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#Series Review: Netflix’s Seven Seconds (2018)

I started watching this new series on Netflix as soon as it was released, but it took me a while to finish it. This is because it starts incredibly slow so I did not sit through like with some other series. However, the story was interested and I knew straight from the beginning that the happy end here is not guaranteed so I kept going. The series does speed up eventually and it is certainly worth watching.

The story is about corruption and racism against Blacks in America, however, this way of narrating the story does not seek to point a finger to the white population. Rather, it explores how racism is created, negotiated and spread by those who already have racist beliefs.

In this story, a clear racist is Mike Di Angelo (David Lyons) a sergeant who protects his colleague Peter Jablonski (Beau Knapp) when he accidentally hits a black boy on the bike. While Jablonski wants to take the boy to the hospital and report what he did, Di Angelo convinces him not to explaining that the boy is already dead (he wasn’t) and asks him whether he wants riots of the black community like the ones in Ferguson, thus implying Blacks riot for no reason against everything. In other words, Di Angelo clearly thinks that the black community riots against the police because they are difficult and not because they are genuinely concerned with the way police operates. We heard before (and this is mentioned in the series) that some members of the US police tend to arrest and convict people of colour to a much higher extent than white people for exactly the same crime. While this view is something many Americans will think as well, it is worrying when stereotypical and negative views against one community are held by the Police. This issue is what series tackles and portrays really well. The series also portrays the solidarity of Police forces against the Black community and thus implying that professional solidarity is more relevant than doing the right thing and they are actually paid to do, which is serve the community as a whole.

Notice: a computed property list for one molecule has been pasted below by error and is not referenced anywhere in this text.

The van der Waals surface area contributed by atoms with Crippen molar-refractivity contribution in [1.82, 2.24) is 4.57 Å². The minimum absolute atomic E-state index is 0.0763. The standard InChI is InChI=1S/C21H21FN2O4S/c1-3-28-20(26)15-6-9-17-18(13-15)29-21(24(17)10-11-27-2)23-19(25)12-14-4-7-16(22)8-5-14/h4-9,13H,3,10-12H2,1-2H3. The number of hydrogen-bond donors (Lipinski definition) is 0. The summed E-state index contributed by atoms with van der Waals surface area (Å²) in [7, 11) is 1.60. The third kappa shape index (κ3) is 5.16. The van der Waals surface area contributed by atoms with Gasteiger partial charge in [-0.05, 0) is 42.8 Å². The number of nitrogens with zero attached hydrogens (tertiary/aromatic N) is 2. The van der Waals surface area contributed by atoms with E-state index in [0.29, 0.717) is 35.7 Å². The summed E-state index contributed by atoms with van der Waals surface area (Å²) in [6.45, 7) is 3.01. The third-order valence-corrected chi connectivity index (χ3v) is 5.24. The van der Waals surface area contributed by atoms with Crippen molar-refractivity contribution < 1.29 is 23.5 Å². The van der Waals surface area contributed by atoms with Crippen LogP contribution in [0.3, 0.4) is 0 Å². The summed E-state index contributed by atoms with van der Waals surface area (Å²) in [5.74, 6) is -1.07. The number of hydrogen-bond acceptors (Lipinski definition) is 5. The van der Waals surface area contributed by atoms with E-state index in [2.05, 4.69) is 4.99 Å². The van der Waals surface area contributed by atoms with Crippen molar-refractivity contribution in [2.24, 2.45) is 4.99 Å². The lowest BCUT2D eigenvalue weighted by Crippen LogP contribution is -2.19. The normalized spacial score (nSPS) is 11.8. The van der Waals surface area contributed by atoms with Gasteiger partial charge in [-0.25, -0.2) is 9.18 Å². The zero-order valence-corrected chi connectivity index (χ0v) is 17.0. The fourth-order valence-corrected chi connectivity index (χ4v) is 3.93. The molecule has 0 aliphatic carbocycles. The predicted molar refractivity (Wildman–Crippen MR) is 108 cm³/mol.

While Jablonski is not a racist he does not go against his conscience but tries to get away with the crime, and the whole series is about hiding a crime and then series suddenly turns into a court drama. The latter is done very good.

What is bad in the series is the portrayal of district attorney KJ Harper (Clare Hope Ashitey). She is a very deeply irritating character and this character is what was repelling me from the series. KJ is the reason why I did not sit through and watch the series even though I was interested in the story. The stuff she says and does is sometimes unbearable and I also do not understand why the writers needed a black district attorney who eventually messes the case up due to personal issues and issues with alcoholism?

I also did not like that the main racist is, based on his surname, of Italian ethnic origin because this is a very stereotypical portrayal of US Italian population, which has historically been portrayed negatively. I was wondering whether authors of the series wanted to tackle racism without upsetting average white Americans who already hold discriminatory views of people of Italian origin thanks to decades of bad media representation? Were they also afraid of criticism of racism the series offers so they portrayed KJ in an obnoxious way, which also implies she is simply not fit for the job while the white solicitor is outstanding?

With all failures, the series is worth watching because it gives a good insight at how racism is communicated and how the justice system can be easily perverted and leave a bitter taste in the mouth of victims. A very shocking, albeit not entirely unexpected ending, which raises important questions and makes the reader think and hopefully change some views.

Thank you for reading.

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